Unique Methods Used in Bridge Replacement
In an effort to accelerate the construction process and minimize impact to commuters, self-propelled modular transporters were recently used to replace two New Jersey Transit bridges in Plainfield, N.J.
“The use of Self-Propelled Modular Transporters (SPMTs) as an accelerated bridge construction technique is an emerging technology in the engineering field,” said Phil Christian, project manager at HNTB, the project’s lead design firm. “When utilizing this technology, a majority of the major construction activities for a project, such as structural steel erection and existing structure demolition, take place at a remote offsite construction staging location out of the way of the public. When ready, the bridge structure is loaded onto falsework erected on the SPMT units and transported to its final location.”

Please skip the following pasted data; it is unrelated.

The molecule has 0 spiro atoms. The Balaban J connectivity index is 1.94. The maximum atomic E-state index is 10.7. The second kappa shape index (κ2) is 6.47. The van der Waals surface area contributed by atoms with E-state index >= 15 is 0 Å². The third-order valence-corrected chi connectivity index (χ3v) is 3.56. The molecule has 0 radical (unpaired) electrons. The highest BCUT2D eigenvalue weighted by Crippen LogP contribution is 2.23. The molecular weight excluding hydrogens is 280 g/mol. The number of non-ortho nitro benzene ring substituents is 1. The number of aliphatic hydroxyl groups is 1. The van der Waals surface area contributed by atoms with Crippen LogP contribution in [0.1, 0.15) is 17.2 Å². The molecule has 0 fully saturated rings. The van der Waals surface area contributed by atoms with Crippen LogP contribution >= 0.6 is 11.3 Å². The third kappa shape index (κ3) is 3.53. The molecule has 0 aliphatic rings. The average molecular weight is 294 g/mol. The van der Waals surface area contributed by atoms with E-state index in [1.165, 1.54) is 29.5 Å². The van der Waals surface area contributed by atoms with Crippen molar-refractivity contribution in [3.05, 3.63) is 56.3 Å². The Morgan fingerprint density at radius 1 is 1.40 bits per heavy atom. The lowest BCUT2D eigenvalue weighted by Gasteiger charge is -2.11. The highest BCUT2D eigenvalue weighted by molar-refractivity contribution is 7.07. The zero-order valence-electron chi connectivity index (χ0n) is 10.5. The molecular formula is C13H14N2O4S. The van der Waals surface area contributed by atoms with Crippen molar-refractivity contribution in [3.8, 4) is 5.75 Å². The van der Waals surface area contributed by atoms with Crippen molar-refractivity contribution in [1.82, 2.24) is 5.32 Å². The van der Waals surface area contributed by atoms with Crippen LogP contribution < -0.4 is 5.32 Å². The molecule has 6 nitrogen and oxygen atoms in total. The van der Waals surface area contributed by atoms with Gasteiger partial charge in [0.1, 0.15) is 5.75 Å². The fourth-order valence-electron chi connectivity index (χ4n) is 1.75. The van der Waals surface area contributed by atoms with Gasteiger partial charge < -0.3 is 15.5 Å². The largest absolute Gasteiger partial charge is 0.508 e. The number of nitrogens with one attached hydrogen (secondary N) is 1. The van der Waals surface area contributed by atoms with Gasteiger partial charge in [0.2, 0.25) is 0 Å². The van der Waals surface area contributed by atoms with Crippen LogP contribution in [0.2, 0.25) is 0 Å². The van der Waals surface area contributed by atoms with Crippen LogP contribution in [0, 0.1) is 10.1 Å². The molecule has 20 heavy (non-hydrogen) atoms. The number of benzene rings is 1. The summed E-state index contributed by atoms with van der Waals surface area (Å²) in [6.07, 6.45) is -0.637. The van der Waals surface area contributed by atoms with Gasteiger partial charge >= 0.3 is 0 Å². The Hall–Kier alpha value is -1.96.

Work began in March 2015 on the two Raritan Valley line bridges, which transport upwards of 25,000 New Jersey Transit passengers daily. The project’s team, comprised of HNTB, Cornell & Company, Inc., Lynn Drobbin & Associates and Americon Corporation, did the majority of the work remotely; construction included the restoration of the existing girders and lattice columns, reproduction of the riveted construction with round-headed high-strength bolts, and rehabilitation of the original stone masonry abutments. The bridges required two SPMT units to carry out the replacement; each was done over a single weekend, allowing for minimal disruption of train service.
Following additional exterior work, the project is expected to be complete in February 2016.